May 30, 2024

Cut Losangeles

Crazy Good Cook

What is the Difference Between Quinoa and Amaranth?

2 min read

Quinoa grains and amaranth grains look so similar that you wonder if they are in fact the same product.

They do come from the same family of plants and nutritionally they are quite similar but there are differences.

Both of south American origins the Aztecs grew amaranth as a staple food while the incas grew quinoa. The growing conditions needed for both are exactly the same. In fact they both grow well in difficult conditions and poor soil. Their indigenous growing location was at high altitude in the mountains. In modern times they are grown in the USA and South America and with improved growing conditions both plants are easy to produce. They crop 3 – 6 months from sowing.

The 2 main differences from a culinary perspective are:-

Size of the grains

Amaranth seeds are quite a bit smaller than quinoa grains. They come in the same colours of white, cream, red or black although I have to say I have only ever seen the white and cream available in the shops. You would probably have to grow your own to get the others. They are better for thickening soups and casseroles as they almost disappear in long cooking times. The appearance of both grains is similar and they both have the familiar “tail” after cooking. (try it and see)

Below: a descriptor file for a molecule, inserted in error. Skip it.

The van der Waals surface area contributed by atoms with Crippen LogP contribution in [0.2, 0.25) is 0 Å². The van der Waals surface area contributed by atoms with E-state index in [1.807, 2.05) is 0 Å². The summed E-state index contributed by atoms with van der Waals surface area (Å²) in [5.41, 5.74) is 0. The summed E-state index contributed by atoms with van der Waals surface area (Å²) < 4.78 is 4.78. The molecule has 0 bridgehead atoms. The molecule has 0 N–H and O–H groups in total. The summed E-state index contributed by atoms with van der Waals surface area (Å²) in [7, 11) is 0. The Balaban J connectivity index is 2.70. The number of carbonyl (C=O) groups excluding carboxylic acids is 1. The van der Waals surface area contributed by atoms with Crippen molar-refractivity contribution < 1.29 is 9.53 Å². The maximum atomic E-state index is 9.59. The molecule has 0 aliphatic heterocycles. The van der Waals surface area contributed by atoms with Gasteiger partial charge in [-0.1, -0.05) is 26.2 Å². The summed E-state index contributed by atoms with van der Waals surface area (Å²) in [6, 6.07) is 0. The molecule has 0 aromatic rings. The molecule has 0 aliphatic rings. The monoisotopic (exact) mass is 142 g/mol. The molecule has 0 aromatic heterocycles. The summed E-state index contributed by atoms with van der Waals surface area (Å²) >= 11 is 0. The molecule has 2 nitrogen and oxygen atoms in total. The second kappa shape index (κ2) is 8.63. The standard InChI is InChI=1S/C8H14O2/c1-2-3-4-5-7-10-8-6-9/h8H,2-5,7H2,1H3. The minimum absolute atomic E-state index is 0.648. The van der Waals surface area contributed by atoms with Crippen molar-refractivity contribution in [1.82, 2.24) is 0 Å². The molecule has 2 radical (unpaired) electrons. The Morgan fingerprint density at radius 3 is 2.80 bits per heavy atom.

Quinoa has a coating of saponins which have a bitter taste. these have to be rinsed off before cooking. Amaranth does not have these saponins and so does not need the same level of preparations. The coating of these saponins has been a problem in getting quinoa onto the dinner plate of the western world. In the last 3 or 4 years manufacturers have been prewashing the quinoa so that now you usually do not need to pre-wash the quinoa.

To summarise, Both these grains have almost identical nutritional profiles. The smaller size of the amaranth grain will lend itself to the soups, curries and casseroles type of dishes. The quinoa grain will always be better for salads and stir fry dishes where the quinoa can still be seen as well as eaten. | Newsphere by AF themes.